This organization is providing wonderful services to men, women and families touched by breast cancer. The staff is all caring, professional, helpful and always goes the extra mile. I hope that some day breast cancer is a thing of the past and we no longer need BCC, but until that time I am so thankful they are here for all who need it.
This is a fantastic nonprofit that provides personalized information and support to anyone touched by breast cancer. It serves the larger Bay Area community in California - and across the country/world via the Internet and 800 phone line. Committed caring staff, outstanding Board and staff leadership, 300+ compassionate, caring volunteers and an incredible array of more than 35 programs and services all offered free of charge. Programs include one devoted to funding diagnostic tests for young men and women under 40 who are uninsured and not eligible for state funded programs despite a risk of breast cancer. A truly caring, mission-focused organization.
When I was diagnosed with breast cancer 10 years ago, I found a Breast Cancer Connections bookmark in the packet of information that I was given at the hospital where I had my biopsy. I went to their free and informal (“no reservation-needed”) Thursday night Open House/Q&A session to get some of my questions answered. I was so impressed with the combination of professionalism and warmth that I found there that I became an avid supporter and volunteer (Board Member, Buddy [Peer Counselor to newly diagnosed women], member of their Survivorship and Advocacy Task Force), and general all-around promoter of BCC’s services. Let me tell you a little about the weekly Open House: Every Thursday night from 5:30 to 7:00 you can just walk into the beautiful and calming space that BCC calls home and find a breast cancer healthcare provider (medical oncologist, breast surgeon, radiologist, reconstructive surgeon, dietician, etc.) as well as a therapist who runs the sessions. There are also survivor volunteers who answer the "what it's like" types of questions that only someone who has been through the experience can. Women at the session take turns asking their questions to the doctor or other clinician. The women and supporting friends and family members learn from the doctor and from the other women by hearing their comments. At this session you can also learn about the 30 other programs BCC has available, free of charge, to patients, survivors and families. I continue to donate and volunteer at BCC because I see the impact that my support is making. This is a fabulous asset to our community and now with a toll free number, to the whole country.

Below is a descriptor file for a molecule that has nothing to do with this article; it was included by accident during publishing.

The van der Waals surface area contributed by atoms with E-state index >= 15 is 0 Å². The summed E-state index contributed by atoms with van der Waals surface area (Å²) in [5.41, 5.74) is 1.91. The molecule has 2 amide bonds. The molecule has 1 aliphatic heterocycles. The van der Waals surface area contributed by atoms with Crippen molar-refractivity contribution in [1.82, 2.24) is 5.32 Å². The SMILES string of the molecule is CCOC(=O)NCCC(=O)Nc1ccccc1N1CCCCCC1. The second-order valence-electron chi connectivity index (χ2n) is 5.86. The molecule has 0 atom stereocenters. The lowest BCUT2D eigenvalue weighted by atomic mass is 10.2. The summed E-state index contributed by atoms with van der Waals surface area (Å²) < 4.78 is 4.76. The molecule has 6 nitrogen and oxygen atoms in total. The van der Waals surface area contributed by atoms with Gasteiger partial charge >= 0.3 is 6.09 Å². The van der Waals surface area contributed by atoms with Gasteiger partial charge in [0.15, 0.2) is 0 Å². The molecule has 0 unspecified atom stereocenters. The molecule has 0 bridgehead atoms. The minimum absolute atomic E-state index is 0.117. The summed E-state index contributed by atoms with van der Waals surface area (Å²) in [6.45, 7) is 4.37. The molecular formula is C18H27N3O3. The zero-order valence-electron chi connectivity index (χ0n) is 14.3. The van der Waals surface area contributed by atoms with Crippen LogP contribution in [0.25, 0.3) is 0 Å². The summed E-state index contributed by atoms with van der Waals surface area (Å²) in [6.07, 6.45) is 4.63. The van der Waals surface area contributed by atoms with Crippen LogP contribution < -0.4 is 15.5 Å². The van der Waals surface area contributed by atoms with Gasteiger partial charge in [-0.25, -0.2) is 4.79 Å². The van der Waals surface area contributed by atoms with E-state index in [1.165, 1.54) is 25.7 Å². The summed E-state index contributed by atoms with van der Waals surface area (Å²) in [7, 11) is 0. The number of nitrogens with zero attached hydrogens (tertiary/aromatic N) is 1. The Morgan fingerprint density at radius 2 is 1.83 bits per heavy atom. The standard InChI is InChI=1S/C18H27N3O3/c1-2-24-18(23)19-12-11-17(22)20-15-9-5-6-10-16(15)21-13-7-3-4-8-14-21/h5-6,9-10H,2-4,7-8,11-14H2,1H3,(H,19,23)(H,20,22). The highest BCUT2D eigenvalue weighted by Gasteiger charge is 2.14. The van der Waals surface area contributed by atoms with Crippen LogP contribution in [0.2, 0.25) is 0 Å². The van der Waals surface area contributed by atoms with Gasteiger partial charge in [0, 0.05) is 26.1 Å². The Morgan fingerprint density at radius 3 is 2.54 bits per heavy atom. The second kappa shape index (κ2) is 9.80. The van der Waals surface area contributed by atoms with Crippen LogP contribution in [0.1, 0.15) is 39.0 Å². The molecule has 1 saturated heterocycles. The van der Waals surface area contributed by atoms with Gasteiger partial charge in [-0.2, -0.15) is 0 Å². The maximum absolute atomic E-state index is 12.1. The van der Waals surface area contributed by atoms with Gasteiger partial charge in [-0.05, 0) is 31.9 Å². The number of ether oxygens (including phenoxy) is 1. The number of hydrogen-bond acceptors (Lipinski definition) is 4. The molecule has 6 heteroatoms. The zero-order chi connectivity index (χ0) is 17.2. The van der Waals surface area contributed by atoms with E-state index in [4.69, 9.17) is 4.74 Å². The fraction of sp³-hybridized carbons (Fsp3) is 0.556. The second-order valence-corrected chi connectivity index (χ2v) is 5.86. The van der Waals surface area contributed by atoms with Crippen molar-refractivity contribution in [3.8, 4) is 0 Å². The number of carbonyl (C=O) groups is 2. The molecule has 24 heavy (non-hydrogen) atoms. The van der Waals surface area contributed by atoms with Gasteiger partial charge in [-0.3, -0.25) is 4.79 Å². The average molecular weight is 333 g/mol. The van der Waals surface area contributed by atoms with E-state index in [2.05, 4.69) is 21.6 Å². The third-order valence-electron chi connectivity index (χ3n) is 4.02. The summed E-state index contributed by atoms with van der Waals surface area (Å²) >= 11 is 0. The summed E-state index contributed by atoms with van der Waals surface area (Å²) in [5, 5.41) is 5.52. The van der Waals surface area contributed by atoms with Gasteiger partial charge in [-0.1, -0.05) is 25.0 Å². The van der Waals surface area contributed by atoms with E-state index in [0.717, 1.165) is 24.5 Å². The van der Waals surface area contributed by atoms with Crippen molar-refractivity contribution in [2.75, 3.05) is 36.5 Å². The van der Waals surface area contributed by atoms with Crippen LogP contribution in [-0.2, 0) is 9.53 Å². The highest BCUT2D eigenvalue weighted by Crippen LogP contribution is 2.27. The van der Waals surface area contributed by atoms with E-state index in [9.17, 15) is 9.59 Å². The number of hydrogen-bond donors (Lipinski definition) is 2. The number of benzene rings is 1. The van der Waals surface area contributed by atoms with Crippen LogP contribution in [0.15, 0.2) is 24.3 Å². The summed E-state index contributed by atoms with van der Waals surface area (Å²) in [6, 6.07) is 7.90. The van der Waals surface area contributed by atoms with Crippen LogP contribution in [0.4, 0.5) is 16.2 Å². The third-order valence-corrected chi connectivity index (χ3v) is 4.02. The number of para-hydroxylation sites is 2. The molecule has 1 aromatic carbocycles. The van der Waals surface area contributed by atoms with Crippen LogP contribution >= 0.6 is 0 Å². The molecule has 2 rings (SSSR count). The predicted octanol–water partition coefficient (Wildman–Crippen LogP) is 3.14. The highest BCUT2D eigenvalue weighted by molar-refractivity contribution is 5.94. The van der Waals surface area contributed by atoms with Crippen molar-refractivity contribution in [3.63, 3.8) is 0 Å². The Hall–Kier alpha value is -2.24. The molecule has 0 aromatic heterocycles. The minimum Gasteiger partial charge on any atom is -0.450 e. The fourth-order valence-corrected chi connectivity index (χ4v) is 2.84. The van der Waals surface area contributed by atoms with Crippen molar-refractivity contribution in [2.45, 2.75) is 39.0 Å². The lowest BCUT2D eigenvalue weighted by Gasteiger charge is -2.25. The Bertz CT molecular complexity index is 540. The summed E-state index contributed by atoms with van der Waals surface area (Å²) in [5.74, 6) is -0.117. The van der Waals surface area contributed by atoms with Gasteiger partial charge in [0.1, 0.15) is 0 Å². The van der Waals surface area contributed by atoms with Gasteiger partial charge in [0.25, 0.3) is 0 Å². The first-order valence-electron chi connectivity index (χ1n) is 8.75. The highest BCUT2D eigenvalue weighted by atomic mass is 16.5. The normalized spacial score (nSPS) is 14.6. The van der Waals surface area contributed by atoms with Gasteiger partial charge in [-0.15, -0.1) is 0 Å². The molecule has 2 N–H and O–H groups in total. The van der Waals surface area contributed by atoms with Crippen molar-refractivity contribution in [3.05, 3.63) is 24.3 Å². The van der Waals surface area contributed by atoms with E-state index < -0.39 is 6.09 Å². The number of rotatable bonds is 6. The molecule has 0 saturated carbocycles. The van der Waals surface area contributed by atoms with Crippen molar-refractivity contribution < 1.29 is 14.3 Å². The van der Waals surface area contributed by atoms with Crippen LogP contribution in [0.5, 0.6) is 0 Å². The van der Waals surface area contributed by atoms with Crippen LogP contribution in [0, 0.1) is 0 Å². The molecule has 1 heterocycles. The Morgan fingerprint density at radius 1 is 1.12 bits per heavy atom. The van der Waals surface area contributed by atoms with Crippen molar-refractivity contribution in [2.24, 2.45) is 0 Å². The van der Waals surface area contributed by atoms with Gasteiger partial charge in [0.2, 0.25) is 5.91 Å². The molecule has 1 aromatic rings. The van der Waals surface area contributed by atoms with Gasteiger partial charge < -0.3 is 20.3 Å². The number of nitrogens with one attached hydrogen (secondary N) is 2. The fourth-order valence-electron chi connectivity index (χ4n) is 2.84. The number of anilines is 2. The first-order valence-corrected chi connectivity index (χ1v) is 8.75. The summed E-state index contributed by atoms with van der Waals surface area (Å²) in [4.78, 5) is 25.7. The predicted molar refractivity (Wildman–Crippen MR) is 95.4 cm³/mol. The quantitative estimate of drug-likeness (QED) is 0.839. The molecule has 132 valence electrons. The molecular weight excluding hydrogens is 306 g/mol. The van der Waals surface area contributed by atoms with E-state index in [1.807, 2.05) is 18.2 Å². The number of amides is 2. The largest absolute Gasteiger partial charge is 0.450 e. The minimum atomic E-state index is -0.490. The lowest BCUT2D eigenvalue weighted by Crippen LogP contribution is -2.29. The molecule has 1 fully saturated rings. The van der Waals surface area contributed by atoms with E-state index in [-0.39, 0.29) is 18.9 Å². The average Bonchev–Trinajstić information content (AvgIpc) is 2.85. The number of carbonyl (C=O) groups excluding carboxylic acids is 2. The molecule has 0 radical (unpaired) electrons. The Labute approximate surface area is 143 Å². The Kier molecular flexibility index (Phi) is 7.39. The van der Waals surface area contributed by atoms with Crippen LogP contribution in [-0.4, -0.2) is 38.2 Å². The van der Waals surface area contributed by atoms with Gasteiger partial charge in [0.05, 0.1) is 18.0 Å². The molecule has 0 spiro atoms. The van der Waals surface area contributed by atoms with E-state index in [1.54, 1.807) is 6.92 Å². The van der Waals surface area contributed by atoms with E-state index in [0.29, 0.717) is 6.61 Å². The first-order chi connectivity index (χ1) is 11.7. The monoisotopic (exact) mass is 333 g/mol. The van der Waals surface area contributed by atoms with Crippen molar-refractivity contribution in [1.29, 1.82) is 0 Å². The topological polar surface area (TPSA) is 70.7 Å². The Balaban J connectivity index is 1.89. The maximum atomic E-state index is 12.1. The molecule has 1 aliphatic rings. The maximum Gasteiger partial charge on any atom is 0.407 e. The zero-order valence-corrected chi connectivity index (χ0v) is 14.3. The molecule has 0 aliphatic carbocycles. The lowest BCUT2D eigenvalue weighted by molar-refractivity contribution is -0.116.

Review from CharityNavigator